Genesis co-founder Peter Gabriel releases the reciprocal album to his 2010 "Scratch My Back," in which Gabriel recorded the music of leading artists with the intention that they would return the favor. In the newly-released "And I’ll Scratch Yours," they do just that, as Gabriel notes that, "Rather than make a traditional covers record, I thought it would be much more fun to create a new type of project in which artists communicated with each other and swapped a song for a song." All but two of the original songwriters were able to deliver; Joseph Arthur and Fiest stepped up to tackle the uncompleted swaps. In the liner notes, Gabriel said that although he tried to keep the same artist running order, he didn’t like the transitions, and so juggled it up. No matter; these 12 songs give a fresh new look to old favorites. Stephen Merritt of The Magnetic Fields makes a throwback version of "Not One Of Us," that sounds more ’80s than the ’80s original. Regina Spektor’s fine voice gives wings to "Blood of Eden." Arcade Fire adds an electro patina to "Games Without Frontiers," and Bon Iver melds banjo and synth in his placid version of "Come Talk to Me." Critics have wowed over Lou Reed’s menacing arrangement of "Solsbury Hill," originally a light confection. Singer/songwriter Randy Newman takes on the hit song, "Big Time" with a humorous, metered performance, adding quips like, "My ass is getting bigger." Joseph Arthur handles "Shock the Monkey" with a sedated élan that gives listeners a closer look at the lyrics. Some of the covers, like Brian Eno’s "Mother of Violence," are unexpectedly dark and broody, while songs like David Byrne’s cover of "I Don’t Remember" hew more closely to the original arrangement. But as music arranger John Metcalf asks, "What’s the point of cover versions that don’t make any effort?"
(Real World Records)
"Transgender Dysphoric Blues" (Against Me)
Florida punk band Against Me has been around since 1997, but shook things up when lead singer Tom Gabel transitioned into Laura Jane Grace -- a prophecy made in 2007’s "The Ocean," as she sang, "If I could have been chosen, I would have been born a woman/My mother once told me she would’ve named me Laura." Her voice is the same, but the grist of their songs on this sixth studio album has changed. This coming-out record launches with the title song, a barrage of snare drums and the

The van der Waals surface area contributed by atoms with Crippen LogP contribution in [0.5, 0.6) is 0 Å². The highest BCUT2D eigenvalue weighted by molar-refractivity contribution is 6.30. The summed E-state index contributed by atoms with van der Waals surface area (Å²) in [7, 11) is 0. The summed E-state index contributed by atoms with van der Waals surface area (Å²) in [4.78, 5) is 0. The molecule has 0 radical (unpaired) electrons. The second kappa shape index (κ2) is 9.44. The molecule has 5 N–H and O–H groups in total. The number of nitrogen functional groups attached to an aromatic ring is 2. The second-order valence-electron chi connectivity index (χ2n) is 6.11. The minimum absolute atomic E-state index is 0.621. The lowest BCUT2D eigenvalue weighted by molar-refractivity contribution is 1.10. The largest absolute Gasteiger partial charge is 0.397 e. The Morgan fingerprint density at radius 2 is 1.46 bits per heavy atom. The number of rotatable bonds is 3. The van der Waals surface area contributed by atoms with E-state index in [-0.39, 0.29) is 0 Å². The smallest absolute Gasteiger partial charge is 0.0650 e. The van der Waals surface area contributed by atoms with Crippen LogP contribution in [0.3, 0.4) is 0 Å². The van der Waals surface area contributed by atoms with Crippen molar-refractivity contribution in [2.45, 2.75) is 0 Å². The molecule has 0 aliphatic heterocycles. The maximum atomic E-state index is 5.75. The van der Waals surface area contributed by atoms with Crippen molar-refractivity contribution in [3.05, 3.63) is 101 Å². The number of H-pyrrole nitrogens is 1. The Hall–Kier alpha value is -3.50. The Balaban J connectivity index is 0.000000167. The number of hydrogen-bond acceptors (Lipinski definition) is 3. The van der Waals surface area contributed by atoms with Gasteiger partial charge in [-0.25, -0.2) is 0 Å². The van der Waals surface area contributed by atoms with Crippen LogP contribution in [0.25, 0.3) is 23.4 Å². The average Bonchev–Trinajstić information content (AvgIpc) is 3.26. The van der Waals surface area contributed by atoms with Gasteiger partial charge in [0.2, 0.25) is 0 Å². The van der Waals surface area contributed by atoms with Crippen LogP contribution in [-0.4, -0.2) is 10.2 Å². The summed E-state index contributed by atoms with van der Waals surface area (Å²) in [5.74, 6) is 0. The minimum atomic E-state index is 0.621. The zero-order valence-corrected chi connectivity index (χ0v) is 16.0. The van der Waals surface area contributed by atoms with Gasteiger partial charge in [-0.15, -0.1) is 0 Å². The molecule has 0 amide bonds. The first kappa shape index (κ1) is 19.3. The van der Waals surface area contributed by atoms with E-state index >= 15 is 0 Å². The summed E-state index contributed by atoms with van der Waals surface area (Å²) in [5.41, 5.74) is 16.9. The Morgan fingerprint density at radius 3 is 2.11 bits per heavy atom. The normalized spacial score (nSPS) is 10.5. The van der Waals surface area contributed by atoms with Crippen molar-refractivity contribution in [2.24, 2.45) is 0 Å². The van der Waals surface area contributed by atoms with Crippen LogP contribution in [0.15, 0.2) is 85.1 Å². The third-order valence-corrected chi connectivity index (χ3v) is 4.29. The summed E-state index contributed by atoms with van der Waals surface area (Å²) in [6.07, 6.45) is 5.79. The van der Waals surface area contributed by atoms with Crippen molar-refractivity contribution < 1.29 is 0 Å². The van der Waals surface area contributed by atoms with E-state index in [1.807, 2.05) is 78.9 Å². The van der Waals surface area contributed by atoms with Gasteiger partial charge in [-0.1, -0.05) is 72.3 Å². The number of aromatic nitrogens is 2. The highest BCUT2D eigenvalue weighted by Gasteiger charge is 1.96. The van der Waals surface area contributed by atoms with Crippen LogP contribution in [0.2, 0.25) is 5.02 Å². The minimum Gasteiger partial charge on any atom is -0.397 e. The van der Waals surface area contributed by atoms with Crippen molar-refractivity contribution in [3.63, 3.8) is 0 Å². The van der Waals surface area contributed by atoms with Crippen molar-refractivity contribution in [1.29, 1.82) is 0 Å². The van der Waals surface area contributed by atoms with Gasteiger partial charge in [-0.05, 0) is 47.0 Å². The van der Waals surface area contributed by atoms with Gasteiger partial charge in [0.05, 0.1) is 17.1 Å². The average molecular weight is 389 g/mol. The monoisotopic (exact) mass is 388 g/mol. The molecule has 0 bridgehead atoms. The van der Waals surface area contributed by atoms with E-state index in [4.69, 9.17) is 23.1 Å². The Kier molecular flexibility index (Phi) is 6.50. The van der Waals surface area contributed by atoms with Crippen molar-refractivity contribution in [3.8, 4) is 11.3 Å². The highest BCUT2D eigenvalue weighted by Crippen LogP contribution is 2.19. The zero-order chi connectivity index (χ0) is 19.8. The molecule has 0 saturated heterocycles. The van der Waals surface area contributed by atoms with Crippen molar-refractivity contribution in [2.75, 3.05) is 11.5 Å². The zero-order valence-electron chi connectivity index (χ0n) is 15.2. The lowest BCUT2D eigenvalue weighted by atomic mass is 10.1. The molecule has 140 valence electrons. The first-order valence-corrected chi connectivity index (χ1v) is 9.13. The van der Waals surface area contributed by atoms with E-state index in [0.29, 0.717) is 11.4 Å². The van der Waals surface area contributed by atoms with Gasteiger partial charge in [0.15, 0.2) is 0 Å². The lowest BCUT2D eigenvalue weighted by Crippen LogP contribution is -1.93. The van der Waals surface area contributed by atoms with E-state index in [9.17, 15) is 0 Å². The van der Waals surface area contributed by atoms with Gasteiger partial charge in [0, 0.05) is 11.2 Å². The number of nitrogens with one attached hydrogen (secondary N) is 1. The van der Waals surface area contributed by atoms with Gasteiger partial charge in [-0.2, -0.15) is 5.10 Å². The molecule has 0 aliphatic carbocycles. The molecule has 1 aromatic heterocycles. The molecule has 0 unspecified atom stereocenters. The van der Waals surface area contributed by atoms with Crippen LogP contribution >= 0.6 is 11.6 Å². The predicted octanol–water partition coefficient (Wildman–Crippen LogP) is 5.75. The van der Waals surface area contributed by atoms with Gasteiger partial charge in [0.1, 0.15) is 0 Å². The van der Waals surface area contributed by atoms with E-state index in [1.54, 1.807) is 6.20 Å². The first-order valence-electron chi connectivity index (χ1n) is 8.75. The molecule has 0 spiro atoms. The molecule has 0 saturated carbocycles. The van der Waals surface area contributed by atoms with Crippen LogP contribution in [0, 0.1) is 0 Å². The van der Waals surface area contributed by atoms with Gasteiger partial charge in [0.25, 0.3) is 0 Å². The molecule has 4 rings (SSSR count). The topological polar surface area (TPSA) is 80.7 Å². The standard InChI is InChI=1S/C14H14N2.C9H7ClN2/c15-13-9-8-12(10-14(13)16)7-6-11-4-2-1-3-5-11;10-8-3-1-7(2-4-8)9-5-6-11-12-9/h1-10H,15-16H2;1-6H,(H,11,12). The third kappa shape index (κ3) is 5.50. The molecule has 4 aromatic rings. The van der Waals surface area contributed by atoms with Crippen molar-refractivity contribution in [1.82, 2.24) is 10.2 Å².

opening line, "Your tells are so obvious/ shoulders too broad for a girl," and goes on to bemoan, "You want them to see you like they see every other girl; they just see a faggot," and "You’ve got no cunt in your strut/ you’ve got no hips to shake." The lyrics can be heartbreaking, but the album chronicles both Grace’s physical transformation and her battle with stigma and fight for acceptance. In "True Trans Soul Rebel," the protagonist is walking the streets, wondering "who’s gonna take you home tonight." Grace remains married to her wife Heather, but sings in the long "Unconditional Love," that "even if your love was unconditional, it still wouldn’t be enough to save me." She doubles back to cover that same ground in "FuckMyLife666." Grace counters it with "Drinking with Jocks," singing about trying to pass as a straight man, and battles with her own self-loathing in "Osama Bin Laden as the Crucified Christ." She sings about her physical transition in "Paralytic States," with the gruesome and fittingly punk rock lyrics, "Cut her face wide open, shaved the bone down thin/ Plumped her lips up exaggerated a fucked up kind of feminine," and the chorus, "Never quite the woman that she wanted to be." Grace finishes things off with the vindictive "Black Me Out," roaring about pissing on the walls of the haters’ house, with a droning electric guitar keeping the pace. Comfortable in her skin, Grace sings her truth in 29 razor-sharp minutes, to a world not always ready to hear it.